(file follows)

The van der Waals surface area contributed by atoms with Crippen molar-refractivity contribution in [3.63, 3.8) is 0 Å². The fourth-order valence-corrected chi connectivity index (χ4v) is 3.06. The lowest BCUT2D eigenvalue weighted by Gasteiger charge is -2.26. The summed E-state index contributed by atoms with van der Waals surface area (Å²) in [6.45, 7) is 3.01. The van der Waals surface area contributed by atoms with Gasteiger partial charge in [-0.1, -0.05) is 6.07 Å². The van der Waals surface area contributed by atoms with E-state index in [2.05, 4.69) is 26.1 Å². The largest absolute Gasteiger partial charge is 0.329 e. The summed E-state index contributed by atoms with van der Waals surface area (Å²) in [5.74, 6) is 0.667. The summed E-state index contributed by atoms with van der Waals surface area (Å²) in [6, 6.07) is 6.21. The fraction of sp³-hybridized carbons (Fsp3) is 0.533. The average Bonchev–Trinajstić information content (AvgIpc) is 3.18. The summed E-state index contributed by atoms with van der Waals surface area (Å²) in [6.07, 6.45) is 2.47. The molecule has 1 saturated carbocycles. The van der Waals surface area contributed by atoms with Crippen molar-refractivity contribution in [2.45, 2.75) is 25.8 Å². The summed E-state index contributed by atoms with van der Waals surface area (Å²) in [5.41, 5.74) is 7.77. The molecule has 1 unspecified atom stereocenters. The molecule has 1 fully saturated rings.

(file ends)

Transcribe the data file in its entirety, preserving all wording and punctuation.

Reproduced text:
The van der Waals surface area contributed by atoms with Crippen molar-refractivity contribution in [3.63, 3.8) is 0 Å². The fourth-order valence-corrected chi connectivity index (χ4v) is 3.06. The lowest BCUT2D eigenvalue weighted by Gasteiger charge is -2.26. The summed E-state index contributed by atoms with van der Waals surface area (Å²) in [6.45, 7) is 3.01. The van der Waals surface area contributed by atoms with Gasteiger partial charge in [-0.1, -0.05) is 6.07 Å². The van der Waals surface area contributed by atoms with E-state index in [2.05, 4.69) is 26.1 Å². The largest absolute Gasteiger partial charge is 0.329 e. The summed E-state index contributed by atoms with van der Waals surface area (Å²) in [5.74, 6) is 0.667. The summed E-state index contributed by atoms with van der Waals surface area (Å²) in [6, 6.07) is 6.21. The fraction of sp³-hybridized carbons (Fsp3) is 0.533. The average Bonchev–Trinajstić information content (AvgIpc) is 3.18. The summed E-state index contributed by atoms with van der Waals surface area (Å²) in [6.07, 6.45) is 2.47. The molecule has 1 saturated carbocycles. The van der Waals surface area contributed by atoms with Crippen molar-refractivity contribution in [2.45, 2.75) is 25.8 Å². The summed E-state index contributed by atoms with van der Waals surface area (Å²) in [5.41, 5.74) is 7.77. The molecule has 1 unspecified atom stereocenters. The molecule has 1 fully saturated rings.